TotalEnergies, Shell post record profits, LNG business diverges

  • TotalEnergies posts record profit of $9.9 billion
  • Shell profit reaches $9.45 billion
  • Shell wants to increase the dividend

LONDON/PARIS, Oct 27 (Reuters) – Europe’s two largest energy companies, Shell (SHEL.L) and TotalEnergies (TTEF.PA) reported profits of more than $9 billion in the third quarter, despite the fact that the liquefied natural gas division (LNG) from Shell has been struggling to take advantage of high fuel prices.

The strong gains are likely to fuel calls in the UK and European Union for more windfall taxes on energy companies to help households cope with gas and electricity bills.

LNG prices have skyrocketed this year as Moscow gradually cut natural gas supplies to Europe, which was heavily dependent on Russian imports.

Western sanctions against Russia, a top world oil and gas producer, in response to its invasion of Ukraine in February helped push European gas prices to an all-time high in August.

They have fallen sharply in recent weeks as Europe has filled gas storage and temperatures have been unusually mild, but prices are still higher than a year ago.

World’s largest LNG trader Shell missed out on some of the benefit of price increases after a production slump following strikes at Australia’s Prelude site. It also said its trading was impacted by “material differences between paper and physical realizations in a volatile and contorted market.”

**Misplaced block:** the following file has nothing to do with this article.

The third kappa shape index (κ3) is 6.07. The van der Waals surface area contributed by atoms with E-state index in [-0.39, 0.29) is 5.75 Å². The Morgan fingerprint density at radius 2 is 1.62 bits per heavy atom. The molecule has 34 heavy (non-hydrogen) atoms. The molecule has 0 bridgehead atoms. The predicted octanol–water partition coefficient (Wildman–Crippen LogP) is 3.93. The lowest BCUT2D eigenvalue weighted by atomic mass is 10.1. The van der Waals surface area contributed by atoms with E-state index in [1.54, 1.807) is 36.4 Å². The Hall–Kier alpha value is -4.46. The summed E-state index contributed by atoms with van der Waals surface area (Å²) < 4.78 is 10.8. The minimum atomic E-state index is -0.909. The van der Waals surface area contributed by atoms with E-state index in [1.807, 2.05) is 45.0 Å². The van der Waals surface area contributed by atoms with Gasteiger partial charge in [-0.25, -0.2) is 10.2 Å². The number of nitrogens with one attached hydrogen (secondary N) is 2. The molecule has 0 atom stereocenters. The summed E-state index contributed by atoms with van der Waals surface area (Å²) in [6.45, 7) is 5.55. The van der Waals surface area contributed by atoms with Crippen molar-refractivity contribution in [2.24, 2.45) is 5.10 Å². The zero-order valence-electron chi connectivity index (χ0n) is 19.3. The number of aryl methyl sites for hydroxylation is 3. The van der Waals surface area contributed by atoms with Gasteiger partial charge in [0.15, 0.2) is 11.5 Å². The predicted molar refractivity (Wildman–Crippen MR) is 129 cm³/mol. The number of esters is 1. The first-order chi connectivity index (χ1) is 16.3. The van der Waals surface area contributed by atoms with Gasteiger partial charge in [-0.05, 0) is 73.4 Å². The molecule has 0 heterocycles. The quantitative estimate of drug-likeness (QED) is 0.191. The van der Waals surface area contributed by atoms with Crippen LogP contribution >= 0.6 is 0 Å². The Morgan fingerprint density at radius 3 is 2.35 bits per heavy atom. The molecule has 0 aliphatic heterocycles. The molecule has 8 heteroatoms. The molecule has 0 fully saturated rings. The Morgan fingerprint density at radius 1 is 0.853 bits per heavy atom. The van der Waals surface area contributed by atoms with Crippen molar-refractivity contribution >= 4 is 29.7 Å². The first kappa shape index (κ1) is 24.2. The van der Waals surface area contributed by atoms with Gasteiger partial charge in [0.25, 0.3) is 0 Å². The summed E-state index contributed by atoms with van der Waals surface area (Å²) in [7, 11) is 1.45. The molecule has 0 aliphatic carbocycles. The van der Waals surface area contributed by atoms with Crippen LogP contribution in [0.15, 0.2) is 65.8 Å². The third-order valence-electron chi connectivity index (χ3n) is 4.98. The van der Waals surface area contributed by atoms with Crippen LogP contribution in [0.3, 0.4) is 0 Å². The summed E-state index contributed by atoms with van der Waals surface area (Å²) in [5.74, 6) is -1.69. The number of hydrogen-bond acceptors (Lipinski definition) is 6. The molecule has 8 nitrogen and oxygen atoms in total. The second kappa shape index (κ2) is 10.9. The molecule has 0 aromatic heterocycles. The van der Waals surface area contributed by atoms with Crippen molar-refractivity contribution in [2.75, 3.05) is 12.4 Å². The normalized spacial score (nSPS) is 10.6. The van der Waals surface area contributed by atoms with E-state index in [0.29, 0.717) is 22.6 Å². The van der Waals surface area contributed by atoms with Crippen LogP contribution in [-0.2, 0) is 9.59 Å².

Total profit at its integrated gas division fell nearly 40% sequentially.

Total income of $9.5 billion was slightly below last quarter’s record. Shell nevertheless decided to increase its dividend by 15% as it prepares for Wael Sawan to take the helm from Ben van Beurden next year.

TotalEnergie’s LNG, Renewables and Power division reported record profit of $3.6 billion for the quarter, up $1.1 billion from the second quarter and more than double the year-ago figure, reflecting an increase in LNG Prices up 50% and a “strong” performance of its LNG trading department.

That came despite LNG sales volumes falling 10% from the quarter due to outages at its major facility in US Freeport and elsewhere. Overall, TotalEnergies posted a record quarterly profit of nearly $10 billion.

TotalEnergies has more than halved its leverage, or gearing, to 4%, underscoring its comparatively strong balance sheet. Gearing at Shell, which is on course for a record earnings year, edged up to 20.3%.

Despite their strong gains, shares of Shell and its European peers TotalEnergies and BP (BP.L) have significantly underperformed their larger U.S. peers Exxon Mobil and Chevron so far this year, whose business models are much more focused on fossil fuels than renewable energy are aligned.

While Shell and BP shares are up around 40%, Exxon is up 75% and Chevron is up over 50%.

Shares in Norway’s Equinor are also up 54%, spurred by soaring gas prices.

Spain’s Repsol (REP.MC) on Thursday reported a doubling of earnings to 1.48 billion euros ($1.49 billion).

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($1 = 0.9938 euros)

Additional reporting by Benjamin Mallet; Edited by Barbara Lewis

Our standards: The Thomson Reuters Trust Principles.

Shadia Nasralla

Thomson Reuters

Writes about the intersection of corporate oil and climate policy. Covered politics, economics, migration, nuclear diplomacy and business from Cairo, Vienna and elsewhere.


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